Dr. Paul Piplani (met at the Ultracentric) was present and I saw him several times during the event. He remembered me and came by while I was in the food line after the race to congratulate me on finishing. He finished the 50k handily and would be running in the Dallas White Rock Marathon the following day. I wished him well.
The 2.79 miles from the last aid station to the end seemed interminable. It was not uneventful, however as I’ve learned that the later stages of ultras tend to be. The 50 milers had rejoined us 50k’ers just prior to that point, so there were a lot of “on your lefts” heard as I was passed by people on their last loop or next to the last loop. One fairly beefy guy went down ahead of me, but he was up by the time I got to him and he said he was OK. I told him that I appreciated him not making me be the only other runner who had gone down that day. He acknowledged my lame attempt at humor as he took off chugging down the trail. I passed him later on, and think he probably had issues since he did not pass me again. Another guy was suddenly seized by a painful leg cramp, but he was up and running again in a surprisingly short period of time as a couple of his buddies rubbed his leg. I thought that if this is not his last lap, he better make some adjustments or there will be some replays of that scenario. As I hoofed my way down the trail, I was thinking that there were only two sounds that I wanted to hear at that point, the flag being popped at the last turn and the beep of the chip mat as I crossed it. Which I eventually did at around 7:40-ish. Dave and Jackie were in the S/F area and cheered me on, as did a handful of other spectators. Which I appreciated though I was only a lame pedestrian at that point and decidedly not a runner. After crossing the mat, I collected my medal and Tyvek “finisher’s jacket” and will wear it with pride. A tough finish. I hope to not have another one like it.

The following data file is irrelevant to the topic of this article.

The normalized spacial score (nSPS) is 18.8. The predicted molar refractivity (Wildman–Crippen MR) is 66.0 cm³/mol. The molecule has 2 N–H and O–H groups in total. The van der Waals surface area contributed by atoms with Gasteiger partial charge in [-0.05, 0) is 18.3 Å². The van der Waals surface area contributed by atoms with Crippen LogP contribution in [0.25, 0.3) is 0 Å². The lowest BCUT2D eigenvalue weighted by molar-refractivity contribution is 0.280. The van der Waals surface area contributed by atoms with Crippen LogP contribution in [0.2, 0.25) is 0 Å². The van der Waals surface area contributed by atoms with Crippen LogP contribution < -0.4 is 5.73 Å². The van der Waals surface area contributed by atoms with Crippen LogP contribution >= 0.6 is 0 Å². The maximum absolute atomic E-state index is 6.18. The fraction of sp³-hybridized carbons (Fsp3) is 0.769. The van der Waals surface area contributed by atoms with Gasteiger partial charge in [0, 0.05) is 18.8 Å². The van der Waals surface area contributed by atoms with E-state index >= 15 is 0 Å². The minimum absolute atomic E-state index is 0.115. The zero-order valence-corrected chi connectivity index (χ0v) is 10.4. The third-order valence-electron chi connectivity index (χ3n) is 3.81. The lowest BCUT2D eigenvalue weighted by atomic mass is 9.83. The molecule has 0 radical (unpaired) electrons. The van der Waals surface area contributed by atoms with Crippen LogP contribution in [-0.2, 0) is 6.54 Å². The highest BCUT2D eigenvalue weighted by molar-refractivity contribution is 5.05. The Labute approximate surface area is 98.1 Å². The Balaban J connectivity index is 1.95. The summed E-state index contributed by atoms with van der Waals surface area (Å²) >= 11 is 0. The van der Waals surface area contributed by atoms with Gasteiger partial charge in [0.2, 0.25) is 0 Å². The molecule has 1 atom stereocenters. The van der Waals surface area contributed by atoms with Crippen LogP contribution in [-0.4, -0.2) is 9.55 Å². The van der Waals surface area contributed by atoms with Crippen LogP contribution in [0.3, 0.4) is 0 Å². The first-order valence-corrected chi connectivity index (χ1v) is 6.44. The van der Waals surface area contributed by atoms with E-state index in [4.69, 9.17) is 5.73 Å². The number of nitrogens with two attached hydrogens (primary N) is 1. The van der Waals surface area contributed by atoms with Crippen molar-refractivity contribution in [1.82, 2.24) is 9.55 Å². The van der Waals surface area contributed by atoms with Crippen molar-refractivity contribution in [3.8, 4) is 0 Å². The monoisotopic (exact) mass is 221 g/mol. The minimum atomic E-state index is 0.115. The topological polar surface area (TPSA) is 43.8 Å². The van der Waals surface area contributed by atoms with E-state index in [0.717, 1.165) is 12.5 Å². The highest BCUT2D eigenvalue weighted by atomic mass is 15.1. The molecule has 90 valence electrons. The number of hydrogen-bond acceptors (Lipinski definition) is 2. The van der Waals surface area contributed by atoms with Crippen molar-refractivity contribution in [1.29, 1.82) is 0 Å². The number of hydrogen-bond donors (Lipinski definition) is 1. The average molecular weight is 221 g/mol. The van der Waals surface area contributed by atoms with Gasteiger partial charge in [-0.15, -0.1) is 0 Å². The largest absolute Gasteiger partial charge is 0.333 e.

In the “lessons learned” category:
Of course, the main one is to not sign up for an event like this until I am fully recovered from the last one. Obey my own advice about not ramping up on the miles too quickly – 10% increase week to week is the limit, period. Violate it at your own risk, especially you geezers out there. No joke, it was stupid to even consider doing this under the circumstances. Enough said.
Wear gloves even when you think you don’t need them. Cold hands can make an otherwise OK run fairly miserable. (I keep having to re-learn this, for some reason.)
Don’t discard the outer shell too quickly, you may need it, and it could be quite a few miles before you can retrieve it. It’s not that big of a deal to tie it around your waist.
I had to stop to get a boulder out of my shoe at one point. It was an amazingly small “boulder,” at that, (weighing only a few grams probably) for the amount of discomfort it caused. A pine needle was also pricking my other foot with each step. I did see quite a few people wearing gaiters, but I thought previously that it was a bit much for these tame trails. So, actually, gaiters might not be a bad investment, one of these days.
It was at this point that I finally realized the advantage of the oddball lacing system that Salomon uses in their shoes (which I am wearing at present). I was able to loosen and “retie” both shoes rather quickly without removing my gloves. A process that takes a significant amount of time. A considerable competitive advantage. Had I actually been competitive at that point, that is.
And the last item, a minor one at that, is that I saw a surprising number of people with their timing chips attached to their ankle via an elastic band of some type. A good idea if you need to change shoes, which is a fairly common occurrence in ultras. With the chip attached to my shoe with a nylon tie, and no cutter of any type in my drop bag, I would have had a tough time even getting the old one off, much less attaching it to the second pair of shoes if a change had been needed. Not many ultras are chip-timed, but a word to the wise should be sufficient.
So I plan to investigate both gaiters and a method of attaching chips without using the nylon ties provided. Hope this helps you, dear reader.
Onward, through the fog!